Singh rips DeMo to shreds

Ad­vises against “unortho­dox, short-term” steps

Financial Chronicle - - FRONT PAGE - FC BUREAU

FOR­MER prime min­is­ter and Congress leader Man­mo­han Singh on Thurs­day tore apart Modi govern­ment’s de­mon­eti­sa­tion ex­er­cise on its sec­ond an­niver­sary, call­ing it an ‘ill-fated’ and ‘ill-thought’ ex­er­cise. As the “scars and wounds” of note ban are be­com­ing more vis­i­ble, Singh ad­vised the govern­ment to not re­sort to fur­ther “unortho­dox and short-term eco­nomic mea­sures.”

The sec­ond an­niver­sary of the note ban is a day to re­mem­ber how ‘eco­nomic mis­ad­ven­tures’ can roil the na­tion, Singh, him­self a re­puted econ­o­mist, said. He is also called the ar­chi­tect of eco­nomic re­forms for he ini­ti­ated eco­nomic lib­er­al­i­sa­tion as the fi­nance min­is­ter in the Narasimha Rao govern­ment in 1991.

“The fi­nan­cial mar­kets are volatile as the liq­uid­ity cri­sis wrought by de­mon­eti­sa­tion is tak­ing its even­tual toll on in­fra­struc­ture len­ders and non­bank fi­nan­cial ser­vices firms,” Singh said.

Ask­ing the govern­ment to re­store cer­tainty and vis­i­bil­ity in eco­nomic poli­cies, the for­mer prime min­is­ter said, “Note­bandi im­pacted ev­ery sin­gle per­son, re­gard­less of age, gen­der, reli­gion, oc­cu­pa­tion or creed.”

In a tele­vised ad­dress to the na­tion, prime min­is­ter Naren­dra Modi on Novem­ber 8, 2016 an­nounced that Rs 1,000 and Rs 500 cur­rency notes would no longer be valid.

It is of­ten said that time is a great healer. But un­for­tu­nately, in the case of de­mon­eti­sa­tion, the scars and wounds of de­mon­eti­sa­tion are only get­ting more vis­i­ble with time — Man­mo­han Singh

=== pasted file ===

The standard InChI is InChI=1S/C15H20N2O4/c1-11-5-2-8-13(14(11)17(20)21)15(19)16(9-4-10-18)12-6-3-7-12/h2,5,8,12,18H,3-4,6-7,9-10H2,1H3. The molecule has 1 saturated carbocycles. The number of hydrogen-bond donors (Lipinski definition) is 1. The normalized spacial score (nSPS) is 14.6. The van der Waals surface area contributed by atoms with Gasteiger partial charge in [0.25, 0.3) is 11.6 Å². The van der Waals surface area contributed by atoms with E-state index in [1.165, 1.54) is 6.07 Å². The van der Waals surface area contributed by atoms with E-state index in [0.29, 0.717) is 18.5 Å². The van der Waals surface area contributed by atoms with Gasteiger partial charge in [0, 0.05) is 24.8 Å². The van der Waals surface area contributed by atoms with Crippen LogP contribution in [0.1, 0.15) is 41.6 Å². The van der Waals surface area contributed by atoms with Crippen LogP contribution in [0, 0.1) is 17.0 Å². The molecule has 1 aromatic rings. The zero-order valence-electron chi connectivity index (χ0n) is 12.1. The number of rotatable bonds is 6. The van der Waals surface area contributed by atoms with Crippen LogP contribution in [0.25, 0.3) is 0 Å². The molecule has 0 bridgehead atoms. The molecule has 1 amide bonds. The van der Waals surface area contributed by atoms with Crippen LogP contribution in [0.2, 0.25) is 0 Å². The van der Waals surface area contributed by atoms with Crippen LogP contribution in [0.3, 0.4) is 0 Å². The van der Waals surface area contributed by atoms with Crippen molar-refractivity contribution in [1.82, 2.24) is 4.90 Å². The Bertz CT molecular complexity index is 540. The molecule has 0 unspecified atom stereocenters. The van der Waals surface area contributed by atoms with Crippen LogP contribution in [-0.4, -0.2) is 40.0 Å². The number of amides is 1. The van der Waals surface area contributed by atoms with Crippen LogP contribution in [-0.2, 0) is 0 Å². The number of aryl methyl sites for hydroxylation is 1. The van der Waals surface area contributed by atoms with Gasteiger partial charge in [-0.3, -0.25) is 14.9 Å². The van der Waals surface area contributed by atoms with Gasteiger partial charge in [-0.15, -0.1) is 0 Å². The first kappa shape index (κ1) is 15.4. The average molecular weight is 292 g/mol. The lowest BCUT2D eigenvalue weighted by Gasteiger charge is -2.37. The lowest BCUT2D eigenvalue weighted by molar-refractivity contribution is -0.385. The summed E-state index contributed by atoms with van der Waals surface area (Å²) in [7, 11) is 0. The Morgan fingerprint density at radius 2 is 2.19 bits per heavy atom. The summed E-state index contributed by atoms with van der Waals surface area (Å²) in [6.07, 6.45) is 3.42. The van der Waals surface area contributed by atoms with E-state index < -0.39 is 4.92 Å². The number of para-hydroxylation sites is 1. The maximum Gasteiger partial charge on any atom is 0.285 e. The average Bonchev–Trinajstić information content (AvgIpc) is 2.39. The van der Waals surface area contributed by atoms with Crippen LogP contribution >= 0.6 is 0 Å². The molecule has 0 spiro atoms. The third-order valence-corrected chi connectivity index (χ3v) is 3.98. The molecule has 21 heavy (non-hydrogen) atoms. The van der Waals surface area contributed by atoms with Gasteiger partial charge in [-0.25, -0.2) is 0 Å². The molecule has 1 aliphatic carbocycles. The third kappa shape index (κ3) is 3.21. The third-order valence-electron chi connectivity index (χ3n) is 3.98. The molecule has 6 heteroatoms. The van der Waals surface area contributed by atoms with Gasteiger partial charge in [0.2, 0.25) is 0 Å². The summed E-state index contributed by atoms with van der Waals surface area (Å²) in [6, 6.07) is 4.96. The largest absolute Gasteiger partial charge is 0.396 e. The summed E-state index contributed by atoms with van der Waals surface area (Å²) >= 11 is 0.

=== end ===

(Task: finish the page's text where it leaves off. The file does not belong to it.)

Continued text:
Speak­ing in Par­lia­ment in the same year, Singh had called the note ban “or­gan­ised loot and le­galised plun­der.” He had said the note ban would shave off 2 per cent of the GDP.

In a fresh and scathing at­tack on the govern­ment, the for­mer prime min­is­ter said the full im­pact of de­mon­eti­sa­tion ex­er­cise is yet to be un­der­stood and ex­pe­ri­enced. “With a de­pre­ci­at­ing cur­rency and ris­ing global oil prices, macro-eco­nomic head­winds are also start­ing to blow now,” he said, adding that it is, there­fore, “pru­dent to not re­sort to fur­ther unortho­dox, short-term eco­nomic mea­sures” that can cause more un­cer­tainty in the econ­omy and fi­nan­cial mar­kets.

“It is of­ten said that time is a great healer. But un­for­tu­nately, in the case of de­mon­eti­sa­tion, the scars and wounds of de­mon­eti­sa­tion are only get­ting more vis­i­ble with time,” he said. Small and medium busi­nesses that are the cor­ner­stones of In­dia’s econ­omy are yet to re­cover from the de­mon­eti­sa­tion shock, Singh said. “This has had a di­rect im­pact on em­ploy­ment as the econ­omy con­tin­ues to strug­gle to cre­ate enough new jobs for our youth.”

For­mer fi­nance min­is­ter P Chi­dambaram called note ban an in­ge­niously de­signed of­fi­cial money-laun­der­ing scheme. Re­act­ing to fi­nance min­is­ter Arun Jait­ley’s de­fence that con­fis­cat­ing cur­rency was not an ob­jec­tive of de­mon­eti­sa­tion, Chi­dambaram asked, “Will some­one please re­mind him of what he told the me­dia and what the At­tor­ney Gen­eral told the Supreme Court?”

“The dream was to gain Rs 3 lakh-Rs 4 lakh crore…Thanks to ram­pant money laun­der­ing at bank coun­ters, that dream turned into a pipe dream,” Chi­dambaram said.

AAP leader and Delhi chief min­is­ter Arvind Ke­jri­wal de­scribed the move as “a self-in­flicted deep wound on the econ­omy.” “Though the list of fi­nan­cial scams of Modi govern­ment is end­less, de­mon­eti­sa­tion was a self­in­flicted deep wound on In­dian econ­omy which even two years later re­mains a mys­tery... why the coun­try was pushed into such a dis­as­ter,” he asked.

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